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'Degenerate!' art exhibit explores Nazi Germany's impact on modern art

Audrey Nowakowski
The DEGENERATE! exhibit at Jewish Museum Milwaukee gives guests the opportunity to view modern art labeled as 'degenerate" by Hitler and the Nazis, plus learn how art was used as a tool of propaganda.

Under the control of the Nazi regime, works of art all across Europe were confiscated by the thousands. Some were destroyed or even sold to pay for the war, others were used as propaganda. This had a lasting impact on Modern Art and not just in Germany.

A new exhibition at Jewish Museum Milwaukee called DEGENERATE! Hitler’s War on Modern Art, explores the Third Reich’s use of modern art as a tool to sway public opinion for their gain.

After the end of WWI and the Treaty of Versailles, Germany was in economical and social despair. The art from that era began to reflect the mindsets of many German people who were thinking outside of the box and questioning traditions according to Jewish Museum Milwaukee curator Molly Dubin. As this rise in modern German art coincided with the rise of the German Nazi Party, Nazis began to censor the art in the region to better fit their interests.

Dubin argues that Hitler, a failed artist, began associating his failure as a professional artist with the rise of the recent style and modern artistic approach. As a result, Hitler grew a disdain for modern art. "But he also sees modern art as free thinking. He doesn't want free thinking," she notes. "He is trying to unite, particularly the German people, behind a common cause — behind a common sensibility. And in his mind, there is a right form of art, and there is a wrong form of art."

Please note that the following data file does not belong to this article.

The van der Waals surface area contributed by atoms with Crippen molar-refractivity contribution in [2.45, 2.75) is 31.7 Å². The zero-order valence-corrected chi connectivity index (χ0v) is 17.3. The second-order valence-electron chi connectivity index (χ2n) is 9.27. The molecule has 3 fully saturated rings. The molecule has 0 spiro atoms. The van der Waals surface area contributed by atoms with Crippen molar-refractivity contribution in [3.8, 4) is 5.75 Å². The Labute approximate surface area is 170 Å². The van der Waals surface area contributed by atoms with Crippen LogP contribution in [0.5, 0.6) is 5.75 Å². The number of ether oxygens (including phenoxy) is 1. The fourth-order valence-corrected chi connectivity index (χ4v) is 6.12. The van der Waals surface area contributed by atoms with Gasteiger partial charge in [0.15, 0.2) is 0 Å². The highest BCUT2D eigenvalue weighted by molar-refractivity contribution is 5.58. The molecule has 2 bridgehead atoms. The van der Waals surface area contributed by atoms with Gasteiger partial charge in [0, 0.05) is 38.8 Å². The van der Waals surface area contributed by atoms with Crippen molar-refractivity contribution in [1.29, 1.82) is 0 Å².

The DEGENERATE! exhibit focuses on the massive purges of art committed by the Nazi regime, confiscating thousands of pieces and putting hundreds up for display to be mocked during a propaganda exhibit in 1937. Two years later, around 125 additional works were auctioned off for revenue. Dubin explains the current exhibition curates their featured works mainly through the efforts of a private collector with a particular interest in German expressionist art, along with contributions from UW-Milwaukee, UW-Whitewater, the Wright Museum of Art at Beloit College, the Haggerty Museum of Art atMarquette University, and the Milwaukee Art Museum.

While speaking on the importance of this exhibit and others like it, Dubin says, "In most instances, the case of of what is being banned or censored are minority voices or minority groups. We need to have their stories told, they need to have their voices heard."

DEGENERATE! Hitler’s War on Modern Art is open now through June 4th.

There will be a special event on Nazi art confiscation on April 20. Registration for that event is available here.


Audrey is a WUWM host and producer for Lake Effect.
Rob is All Things Considered Host and Digital Producer.
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